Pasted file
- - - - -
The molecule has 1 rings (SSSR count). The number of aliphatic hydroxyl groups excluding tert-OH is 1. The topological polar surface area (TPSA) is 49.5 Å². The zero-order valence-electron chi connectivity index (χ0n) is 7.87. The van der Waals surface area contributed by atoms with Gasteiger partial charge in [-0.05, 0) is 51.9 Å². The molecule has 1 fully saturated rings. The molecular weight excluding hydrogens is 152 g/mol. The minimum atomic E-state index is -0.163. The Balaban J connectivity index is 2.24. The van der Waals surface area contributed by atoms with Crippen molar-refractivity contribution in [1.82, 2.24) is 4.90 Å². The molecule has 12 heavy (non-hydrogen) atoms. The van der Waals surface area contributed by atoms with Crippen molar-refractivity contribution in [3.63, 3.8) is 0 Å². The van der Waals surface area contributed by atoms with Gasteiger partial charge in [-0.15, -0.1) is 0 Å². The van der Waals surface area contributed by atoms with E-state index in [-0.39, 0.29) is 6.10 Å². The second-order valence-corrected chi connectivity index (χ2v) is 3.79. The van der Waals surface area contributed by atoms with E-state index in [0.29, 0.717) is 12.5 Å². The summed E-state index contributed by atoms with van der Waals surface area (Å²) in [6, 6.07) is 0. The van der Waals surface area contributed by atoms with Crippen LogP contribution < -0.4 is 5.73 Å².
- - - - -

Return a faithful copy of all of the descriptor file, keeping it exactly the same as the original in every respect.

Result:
The molecule has 1 rings (SSSR count). The number of aliphatic hydroxyl groups excluding tert-OH is 1. The topological polar surface area (TPSA) is 49.5 Å². The zero-order valence-electron chi connectivity index (χ0n) is 7.87. The van der Waals surface area contributed by atoms with Gasteiger partial charge in [-0.05, 0) is 51.9 Å². The molecule has 1 fully saturated rings. The molecular weight excluding hydrogens is 152 g/mol. The minimum atomic E-state index is -0.163. The Balaban J connectivity index is 2.24. The van der Waals surface area contributed by atoms with Crippen molar-refractivity contribution in [1.82, 2.24) is 4.90 Å². The molecule has 12 heavy (non-hydrogen) atoms. The van der Waals surface area contributed by atoms with Crippen molar-refractivity contribution in [3.63, 3.8) is 0 Å². The van der Waals surface area contributed by atoms with Gasteiger partial charge in [-0.15, -0.1) is 0 Å². The van der Waals surface area contributed by atoms with E-state index in [-0.39, 0.29) is 6.10 Å². The second-order valence-corrected chi connectivity index (χ2v) is 3.79. The van der Waals surface area contributed by atoms with E-state index in [0.29, 0.717) is 12.5 Å². The summed E-state index contributed by atoms with van der Waals surface area (Å²) in [6, 6.07) is 0. The van der Waals surface area contributed by atoms with Crippen LogP contribution < -0.4 is 5.73 Å².